Why responding to Feedback is more Important than you think

Why responding to Feedback is more Important than you think

 

Our latest blog post discusses why simply collecting feedback isn’t enough and how actively engaging in responding to feedback will see your hotel succeed in the long run.

 

With technological advancements come expectations and consumers expect convenience at every corner. We can have a product delivered in hours, get a cab in minutes and expect message replies in seconds. Consumers expect service around the clock and for their voices to be heard. This also applies within the hospitality industry. It's up to hotels to recognise the guests' voices and to reap the benefits of not only collecting but also responding to feedback on a daily basis.

 

The numbers speak for themselves

 

Let's look at the numbers. According to Spiegel Research Center, nearly 95% of all consumers read online reviews before making a purchase. Another study shows that 7 out of 10 consumers change their perception of a brand based on the brand's response to an online customer review. The main ways in how it changes their perception is by showing that they really care about customers (41%), showing that they have great customer service (35%) or by proving to be trustworthy (22%).

 

According to Jay Baer’s book Hug Your Haters, over 50% of customers also expect replies to their online reviews. That number increases for negative reviews and complaints when customers are unhappy with their experience and expect some type of compensation or apology.

 

A Harvard Business Review Study shows that when hotels begin to respond more to reviews, they receive not only 12% more reviews but more importantly see an increase in their online ratings, which in turn is likely to lead to an increase in bookings.

 

Tackling Negative Reviews

 

Always make it a priority to reply to negative reviews as soon as possible. If the guest had a bad experience, the natural reaction from the hotel’s side should be to apologise to the guest, find out why their experience was negative and figure out how to avoid it from happening again. Rather than seeing it as a lost cause, see it as an opportunity to develop a relationship with the guest and to use it as a learning experience to improve.

 

Often times, the guest will appreciate the hotel taking their time to reply and sometimes even change their opinion to a more positive one. If you think the guest has a clear point and that something was not up to your usual standards, compensating the guest in any way or form may be the next step.

 

Dissatisfied customers often tell around 10 to 15 others about their negative experience in one way or another. Getting to the root of the problem and responding to a negative review can have a lasting effect. In fact, 82% of customers seek out negative reviews specifically as they gain more value and substance from a negative review than a positive one.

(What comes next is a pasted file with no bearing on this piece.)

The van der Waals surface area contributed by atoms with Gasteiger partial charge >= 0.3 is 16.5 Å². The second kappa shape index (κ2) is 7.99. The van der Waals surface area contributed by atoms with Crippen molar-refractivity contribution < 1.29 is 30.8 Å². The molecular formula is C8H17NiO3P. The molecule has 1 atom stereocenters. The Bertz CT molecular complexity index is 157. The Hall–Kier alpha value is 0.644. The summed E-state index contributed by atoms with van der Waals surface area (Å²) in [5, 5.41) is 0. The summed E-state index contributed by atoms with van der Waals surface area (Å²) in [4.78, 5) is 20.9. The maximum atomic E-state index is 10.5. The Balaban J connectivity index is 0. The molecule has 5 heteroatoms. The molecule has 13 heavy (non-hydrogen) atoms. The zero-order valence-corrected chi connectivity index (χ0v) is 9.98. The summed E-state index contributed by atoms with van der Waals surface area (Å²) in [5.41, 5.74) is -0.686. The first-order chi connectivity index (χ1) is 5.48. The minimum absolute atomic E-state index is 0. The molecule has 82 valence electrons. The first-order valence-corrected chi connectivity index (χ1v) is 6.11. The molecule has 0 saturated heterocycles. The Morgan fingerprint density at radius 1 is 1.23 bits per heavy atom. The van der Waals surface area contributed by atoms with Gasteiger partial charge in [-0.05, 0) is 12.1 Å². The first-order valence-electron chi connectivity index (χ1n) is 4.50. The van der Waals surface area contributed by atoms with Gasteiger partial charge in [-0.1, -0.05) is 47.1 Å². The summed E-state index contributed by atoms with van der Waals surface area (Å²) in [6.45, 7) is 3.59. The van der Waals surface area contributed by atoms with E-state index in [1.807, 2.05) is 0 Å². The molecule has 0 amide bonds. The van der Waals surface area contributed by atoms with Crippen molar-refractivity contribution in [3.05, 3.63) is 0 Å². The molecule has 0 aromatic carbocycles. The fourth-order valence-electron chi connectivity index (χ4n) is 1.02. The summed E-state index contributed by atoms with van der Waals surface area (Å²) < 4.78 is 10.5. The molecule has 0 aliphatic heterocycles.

Responding to Positive Reviews

 

On the other hand there are also satisfied guests who shared a positive review after their stay. The guest is happy, the hotel is happy, nothing to do here right? Wrong. A common mistake that hotels perform is that they see a positive review as mission complete. Instead, view it as an opportunity to reinforce their positive experience and to show the guests that you appreciate their feedback. It doesn’t have to be an extensive response but a quick “Thank you for your feedback, we’re happy that you enjoyed your stay and look forward to welcoming back” will go a long way. Figure out why they were so happy with their stay and how you can use their experience to improve other guests’ experience.

 

NPS measures customer loyalty and poses the question of “How likely are you to recommend our hotel to a friend or colleague?”. Responding to positive feedback can give the happy guests/promoters that extra push to actually go out of their way and recommend your hotel to others. Word-of-mouth is a powerful tool and active contributor to an increase in bookings. If you actively engage with your NPS promoters, they are more likely to spread positive word-of-mouth amongst their friends and colleagues.

 

Google confirms that responding to reviews should be a priority and that positive reviews has an impact on your hotels visibility on search engine rankings as well. Not replying to reviews increases the customer churn rate by up to 15%.

 

 

Feedback System

 

You may wonder how your hotel can effectively keep up with all online reviews and make sure to reply to feedback coming in. There are multiple sources where customers leave online reviews, making it hard to keep up and see what’s coming in on a daily basis.

Loopon’s Post-Stay Feedback feature collects all online reviews in a single, easy-to-use system. Get an extensive overview of all feedback coming in and ensure that you respond in an appropriate time frame. Unhandled feedback is clearly highlighted, making it easy for hotels to reply directly or to delegate to the right person. In addition, hotels using Loopon can experience an up to 400% increase in number of Tripadvisor reviews, boosting your online presence and reputation.

 

The benefits of using a feedback system and replying to feedback and reviews are many. Hotels actively engaging with their guests tend to see an increase in NPS and build a better online reputation. Replying to both negative and positive reviews will only benefit the hotel in the long run. The guest journey doesn’t stop once a customer leaves a review, it’s up to the hotel to continue the conversation.

 

Net Promoter, NPS®, and Net Promoter Score are trademarks of Satmetrix Systems, Inc., Bain & Company, Inc., and Fred Reichheld.

 
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